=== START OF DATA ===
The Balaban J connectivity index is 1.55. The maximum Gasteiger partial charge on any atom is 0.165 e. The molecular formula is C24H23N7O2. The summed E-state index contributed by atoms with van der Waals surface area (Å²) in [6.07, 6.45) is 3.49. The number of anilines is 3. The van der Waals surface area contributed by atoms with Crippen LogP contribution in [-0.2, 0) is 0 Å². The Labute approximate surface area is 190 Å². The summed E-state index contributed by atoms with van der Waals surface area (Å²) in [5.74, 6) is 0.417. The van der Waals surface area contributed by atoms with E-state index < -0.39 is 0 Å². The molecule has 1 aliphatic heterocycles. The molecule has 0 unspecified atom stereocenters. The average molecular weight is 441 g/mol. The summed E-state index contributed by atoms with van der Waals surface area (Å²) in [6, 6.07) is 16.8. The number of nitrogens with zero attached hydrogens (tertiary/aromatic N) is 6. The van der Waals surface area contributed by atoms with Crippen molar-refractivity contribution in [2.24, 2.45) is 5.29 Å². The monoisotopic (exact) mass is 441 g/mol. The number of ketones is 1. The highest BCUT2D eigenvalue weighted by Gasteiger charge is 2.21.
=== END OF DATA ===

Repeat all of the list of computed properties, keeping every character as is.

The Balaban J connectivity index is 1.55. The maximum Gasteiger partial charge on any atom is 0.165 e. The molecular formula is C24H23N7O2. The summed E-state index contributed by atoms with van der Waals surface area (Å²) in [6.07, 6.45) is 3.49. The number of anilines is 3. The van der Waals surface area contributed by atoms with Crippen LogP contribution in [-0.2, 0) is 0 Å². The Labute approximate surface area is 190 Å². The summed E-state index contributed by atoms with van der Waals surface area (Å²) in [5.74, 6) is 0.417. The van der Waals surface area contributed by atoms with E-state index < -0.39 is 0 Å². The molecule has 1 aliphatic heterocycles. The molecule has 0 unspecified atom stereocenters. The average molecular weight is 441 g/mol. The summed E-state index contributed by atoms with van der Waals surface area (Å²) in [6, 6.07) is 16.8. The number of nitrogens with zero attached hydrogens (tertiary/aromatic N) is 6. The van der Waals surface area contributed by atoms with Crippen molar-refractivity contribution in [2.24, 2.45) is 5.29 Å². The monoisotopic (exact) mass is 441 g/mol. The number of ketones is 1. The highest BCUT2D eigenvalue weighted by Gasteiger charge is 2.21.